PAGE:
Lots of organizations, from city governments and universities to sporting venues and events to manufacturers and retailers, are pledging to drastically reduce or even eliminate any waste going to landfill.
- City governments: According to a survey of government officials, 14 percent of governments have a zero waste plan, including San Francisco; Seattle; and Austin, Texas.
- Universities: The American College and University Presidents’ Climate Commitment (ACUPCC), an association of college presidents addressing climate change issues, identifies waste reduction as an important part of any effort to reduce global warming pollution. Several universities are prioritizing zero waste initiatives, including Arizona State University, American University and the entire University of North Carolina system.
- Sporting events: The Green Sports Alliance promotes sustainability initiatives among sports teams, venues and leagues. Several of its members have aggressive waste reduction initiatives, including the Philadelphia Eagles, Ohio State football and the Waste Management Phoenix Open PGA golf tournament.
- Manufacturers: Lots of manufacturers, including Dell, Kimberly Clark, Honda, Procter & Gamble, Ford and others, have zero waste goals.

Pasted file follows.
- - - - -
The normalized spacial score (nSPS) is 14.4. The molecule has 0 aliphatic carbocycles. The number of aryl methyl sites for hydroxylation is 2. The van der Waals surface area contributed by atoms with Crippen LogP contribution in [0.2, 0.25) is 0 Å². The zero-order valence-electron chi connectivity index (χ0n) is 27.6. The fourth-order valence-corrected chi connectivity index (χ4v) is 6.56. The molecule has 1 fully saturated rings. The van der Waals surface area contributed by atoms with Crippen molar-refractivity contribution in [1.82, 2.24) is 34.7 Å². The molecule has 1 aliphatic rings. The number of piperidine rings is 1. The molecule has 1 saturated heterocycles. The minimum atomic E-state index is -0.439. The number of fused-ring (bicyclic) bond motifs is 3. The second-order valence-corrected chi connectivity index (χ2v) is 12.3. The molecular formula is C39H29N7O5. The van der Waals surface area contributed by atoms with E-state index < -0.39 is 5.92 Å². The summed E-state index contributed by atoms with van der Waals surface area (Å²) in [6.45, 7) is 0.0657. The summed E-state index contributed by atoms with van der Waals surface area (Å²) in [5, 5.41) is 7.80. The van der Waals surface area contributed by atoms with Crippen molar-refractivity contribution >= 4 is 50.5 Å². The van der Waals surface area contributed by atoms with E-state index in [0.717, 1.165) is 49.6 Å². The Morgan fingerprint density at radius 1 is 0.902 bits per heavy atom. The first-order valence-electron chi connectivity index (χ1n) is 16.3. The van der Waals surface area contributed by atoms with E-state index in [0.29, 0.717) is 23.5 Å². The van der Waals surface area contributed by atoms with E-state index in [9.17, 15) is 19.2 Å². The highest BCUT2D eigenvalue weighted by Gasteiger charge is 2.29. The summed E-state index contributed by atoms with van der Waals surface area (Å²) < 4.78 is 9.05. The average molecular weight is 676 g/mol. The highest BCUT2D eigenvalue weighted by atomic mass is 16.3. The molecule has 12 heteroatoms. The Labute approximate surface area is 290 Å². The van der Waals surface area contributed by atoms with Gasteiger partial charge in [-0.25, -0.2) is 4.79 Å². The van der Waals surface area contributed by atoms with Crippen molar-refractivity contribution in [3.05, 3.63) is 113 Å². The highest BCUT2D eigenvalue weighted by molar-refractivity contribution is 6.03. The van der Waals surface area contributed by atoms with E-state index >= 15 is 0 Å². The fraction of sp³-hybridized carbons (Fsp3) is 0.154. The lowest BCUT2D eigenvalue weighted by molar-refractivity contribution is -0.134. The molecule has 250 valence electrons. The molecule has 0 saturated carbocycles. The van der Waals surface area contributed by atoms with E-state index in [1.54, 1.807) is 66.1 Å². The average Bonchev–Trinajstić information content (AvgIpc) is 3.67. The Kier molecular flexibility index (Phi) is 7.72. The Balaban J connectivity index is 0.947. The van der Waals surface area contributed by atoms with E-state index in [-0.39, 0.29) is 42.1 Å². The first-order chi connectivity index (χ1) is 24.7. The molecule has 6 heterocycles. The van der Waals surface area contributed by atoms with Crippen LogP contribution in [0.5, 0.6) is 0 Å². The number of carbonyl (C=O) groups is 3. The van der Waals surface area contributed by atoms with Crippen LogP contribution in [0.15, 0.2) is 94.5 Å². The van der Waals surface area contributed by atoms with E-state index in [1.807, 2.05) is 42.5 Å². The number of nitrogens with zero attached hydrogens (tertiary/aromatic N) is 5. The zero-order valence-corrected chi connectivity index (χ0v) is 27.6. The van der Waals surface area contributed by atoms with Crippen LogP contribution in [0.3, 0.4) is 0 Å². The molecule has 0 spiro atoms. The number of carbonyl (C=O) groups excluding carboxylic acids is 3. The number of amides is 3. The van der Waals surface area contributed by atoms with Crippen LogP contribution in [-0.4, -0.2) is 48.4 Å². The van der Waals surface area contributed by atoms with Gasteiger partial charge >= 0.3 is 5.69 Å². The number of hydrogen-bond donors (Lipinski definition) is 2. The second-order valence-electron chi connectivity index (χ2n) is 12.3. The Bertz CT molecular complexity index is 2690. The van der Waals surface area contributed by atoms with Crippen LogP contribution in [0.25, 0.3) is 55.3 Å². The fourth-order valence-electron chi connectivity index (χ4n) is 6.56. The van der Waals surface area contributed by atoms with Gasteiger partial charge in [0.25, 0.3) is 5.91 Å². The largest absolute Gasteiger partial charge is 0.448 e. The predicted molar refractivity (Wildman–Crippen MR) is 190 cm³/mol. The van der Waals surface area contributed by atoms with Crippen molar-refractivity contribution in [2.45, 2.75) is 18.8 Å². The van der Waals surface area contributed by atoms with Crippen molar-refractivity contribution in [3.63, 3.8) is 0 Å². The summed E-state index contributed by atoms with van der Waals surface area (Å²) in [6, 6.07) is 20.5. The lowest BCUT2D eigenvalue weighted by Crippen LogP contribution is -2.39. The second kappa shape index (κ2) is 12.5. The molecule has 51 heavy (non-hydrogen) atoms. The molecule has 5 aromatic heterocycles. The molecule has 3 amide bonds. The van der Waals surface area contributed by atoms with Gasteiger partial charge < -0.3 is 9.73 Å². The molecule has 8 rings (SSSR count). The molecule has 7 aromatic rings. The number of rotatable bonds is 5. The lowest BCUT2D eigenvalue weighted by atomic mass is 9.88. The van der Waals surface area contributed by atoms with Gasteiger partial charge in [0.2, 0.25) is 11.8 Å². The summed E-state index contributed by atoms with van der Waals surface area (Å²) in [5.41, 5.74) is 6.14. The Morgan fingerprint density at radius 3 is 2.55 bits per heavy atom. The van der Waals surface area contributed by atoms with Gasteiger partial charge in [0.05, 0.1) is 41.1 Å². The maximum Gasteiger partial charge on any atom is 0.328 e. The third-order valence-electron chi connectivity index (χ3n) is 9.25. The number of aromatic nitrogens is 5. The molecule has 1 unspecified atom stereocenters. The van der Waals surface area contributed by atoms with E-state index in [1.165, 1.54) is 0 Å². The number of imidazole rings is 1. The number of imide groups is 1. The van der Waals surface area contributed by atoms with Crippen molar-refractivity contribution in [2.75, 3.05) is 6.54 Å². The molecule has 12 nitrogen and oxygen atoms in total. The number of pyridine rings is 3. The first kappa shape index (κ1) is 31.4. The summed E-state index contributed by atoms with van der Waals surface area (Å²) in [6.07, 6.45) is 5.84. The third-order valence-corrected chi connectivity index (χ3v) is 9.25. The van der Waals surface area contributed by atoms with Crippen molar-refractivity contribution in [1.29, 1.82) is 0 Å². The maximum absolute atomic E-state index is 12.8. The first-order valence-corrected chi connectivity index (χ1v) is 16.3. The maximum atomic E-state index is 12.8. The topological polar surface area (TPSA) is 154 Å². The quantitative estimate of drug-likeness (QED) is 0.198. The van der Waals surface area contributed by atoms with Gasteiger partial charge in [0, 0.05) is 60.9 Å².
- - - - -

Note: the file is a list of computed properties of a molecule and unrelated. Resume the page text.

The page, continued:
- Retailers: Walmart, Crate & Barrel, REI and other retailers have pledged to drastically reduce or even eliminate any waste going to landfill.
Companies like GAF, Bridgestone, Mayer Bros. and the Waste Management Phoenix Open are getting claims validated to prove the accuracy of their claims and to gain a competitive advantage among consumers, business partners and investors who value waste diversion and the efficiencies it requires.
Interestingly, other companies are choosing not to have their claims publicly validated, but are opting to go through the same process and having their programs audited. Companies are finding value in the audit itself beyond the well-recognized public relations benefits.
Some of the additional value of a waste diversion audit, as reported to UL Environment auditors, includes:
Reinvigorating recycling and waste diversion program
Ensuring consistent internal measurement
Creating a level playing field
Avoiding making exaggerated claims
Earning Wall Street respect
"What gets measured and audited gets done even better.”